- Free to download
- Well-designed UI
- Highly customizable
- Numerous integrations
- Developer skills required
- Limited customer support
- Add-ons often necessary
OpenCart is an open-source, downloadable shopping cart that’s free to own, upgrade, and use. The software is based on PHP, so any merchant looking into OpenCart would benefit from a background in that programming language.
OpenCart follows a core+extensions model. Out of the box, it’s a fairly light platform and requires add-ons in order to perform higher-level functions. Fortunately, OpenCart has a large and diverse community of developers who are consistently adding to an already enormous pool of 14,000 extensions.
If you’re thinking about using OpenCart for your online store, you should consider a couple of things. First, you’ll have to be comfortable setting up and maintaining a highly-technical store largely on your own (support is limited). Second, you’ll need to be prepared to purchase a good number of add-ons.
If you’re comfortable with both of those aspects, keep reading for a full analysis of OpenCart.
Table of Contents
‘Free’ is a tricky word when it comes to open-source software. Yes, OpenCart is free to download, upgrade, and use (and that’s great!), but that doesn’t mean you’ll operate your platform free of any charge.
You are responsible for your own security and hosting, so basic expenses include web hosting, a domain name, and an SSL certificate. You’ll also have to spend a significant amount in the form of extensions.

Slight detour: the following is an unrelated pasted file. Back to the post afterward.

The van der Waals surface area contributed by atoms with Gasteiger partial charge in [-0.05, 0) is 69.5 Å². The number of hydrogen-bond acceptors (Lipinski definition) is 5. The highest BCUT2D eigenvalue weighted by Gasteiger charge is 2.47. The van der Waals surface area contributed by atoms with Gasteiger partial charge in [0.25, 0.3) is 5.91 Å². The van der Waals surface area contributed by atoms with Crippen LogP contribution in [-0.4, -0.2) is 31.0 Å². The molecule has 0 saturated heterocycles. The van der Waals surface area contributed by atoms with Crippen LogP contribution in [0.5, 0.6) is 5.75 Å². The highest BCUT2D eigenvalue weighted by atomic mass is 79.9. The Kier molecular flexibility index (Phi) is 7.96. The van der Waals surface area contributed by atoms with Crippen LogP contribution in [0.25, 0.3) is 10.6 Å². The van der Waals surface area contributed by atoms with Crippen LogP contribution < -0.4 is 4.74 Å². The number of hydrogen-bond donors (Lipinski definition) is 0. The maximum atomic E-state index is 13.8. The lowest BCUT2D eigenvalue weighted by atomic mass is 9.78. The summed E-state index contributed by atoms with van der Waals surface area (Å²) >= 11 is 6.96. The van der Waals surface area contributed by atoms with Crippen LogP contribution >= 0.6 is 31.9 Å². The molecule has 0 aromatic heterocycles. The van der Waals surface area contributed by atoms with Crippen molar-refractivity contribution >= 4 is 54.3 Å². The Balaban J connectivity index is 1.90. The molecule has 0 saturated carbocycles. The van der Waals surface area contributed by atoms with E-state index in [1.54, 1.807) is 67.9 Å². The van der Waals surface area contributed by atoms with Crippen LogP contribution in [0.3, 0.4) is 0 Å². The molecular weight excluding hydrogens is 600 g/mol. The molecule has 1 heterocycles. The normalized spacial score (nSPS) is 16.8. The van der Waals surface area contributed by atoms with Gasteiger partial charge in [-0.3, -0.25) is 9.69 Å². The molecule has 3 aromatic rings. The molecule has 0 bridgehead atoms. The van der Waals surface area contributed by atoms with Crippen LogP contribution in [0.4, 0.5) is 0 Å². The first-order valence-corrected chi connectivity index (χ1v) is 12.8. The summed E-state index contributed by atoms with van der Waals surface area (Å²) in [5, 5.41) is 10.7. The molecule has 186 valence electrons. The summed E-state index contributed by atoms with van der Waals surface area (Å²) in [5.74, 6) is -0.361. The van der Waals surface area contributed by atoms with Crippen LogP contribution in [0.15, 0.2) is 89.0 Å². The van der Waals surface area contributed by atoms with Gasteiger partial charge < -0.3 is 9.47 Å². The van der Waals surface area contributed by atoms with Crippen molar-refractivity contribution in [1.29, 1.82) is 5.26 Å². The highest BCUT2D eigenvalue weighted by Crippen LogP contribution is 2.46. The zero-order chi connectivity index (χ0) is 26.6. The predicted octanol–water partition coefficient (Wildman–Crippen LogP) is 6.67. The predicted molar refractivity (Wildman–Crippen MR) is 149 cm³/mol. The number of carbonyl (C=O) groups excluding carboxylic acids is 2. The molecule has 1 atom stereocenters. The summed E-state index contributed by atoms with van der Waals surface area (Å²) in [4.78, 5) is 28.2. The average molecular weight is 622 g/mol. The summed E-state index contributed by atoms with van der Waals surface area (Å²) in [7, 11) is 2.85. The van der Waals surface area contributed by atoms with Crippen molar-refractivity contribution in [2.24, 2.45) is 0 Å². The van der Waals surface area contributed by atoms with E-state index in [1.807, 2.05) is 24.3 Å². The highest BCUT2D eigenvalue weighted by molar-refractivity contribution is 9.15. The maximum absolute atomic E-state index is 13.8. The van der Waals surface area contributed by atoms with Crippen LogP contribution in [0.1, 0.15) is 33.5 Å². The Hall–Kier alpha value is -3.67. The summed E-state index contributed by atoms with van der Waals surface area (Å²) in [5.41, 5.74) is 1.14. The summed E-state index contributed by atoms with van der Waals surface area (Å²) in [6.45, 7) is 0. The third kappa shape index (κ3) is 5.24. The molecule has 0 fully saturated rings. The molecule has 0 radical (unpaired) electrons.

If you want to give OpenCart a go without downloading anything, there are two free demos available. One shows you what the storefront looks like, while the other gives you access to the admin.
OpenCart has also recently released a new, cloud-based version of their software. Pricing for this version is based on the number of stores merchants create and the amount of storage they require. OpenCart Cloud is not yet perfect. The development team is still working out a few bugs. OpenCart recommends you stick with the downloadable version for now. However, we’ll keep an eye on OpenCart Cloud going forward.
Cloud-Based or Locally-Installed
Locally-installed. OpenCart is free, open-source software. You’ll have to set up hosting on your own. OpenCart recommends their partner A2 Hosting.
As I said, OpenCart recently made a cloud version available, but it isn’t yet the best option.
Specific Size of Business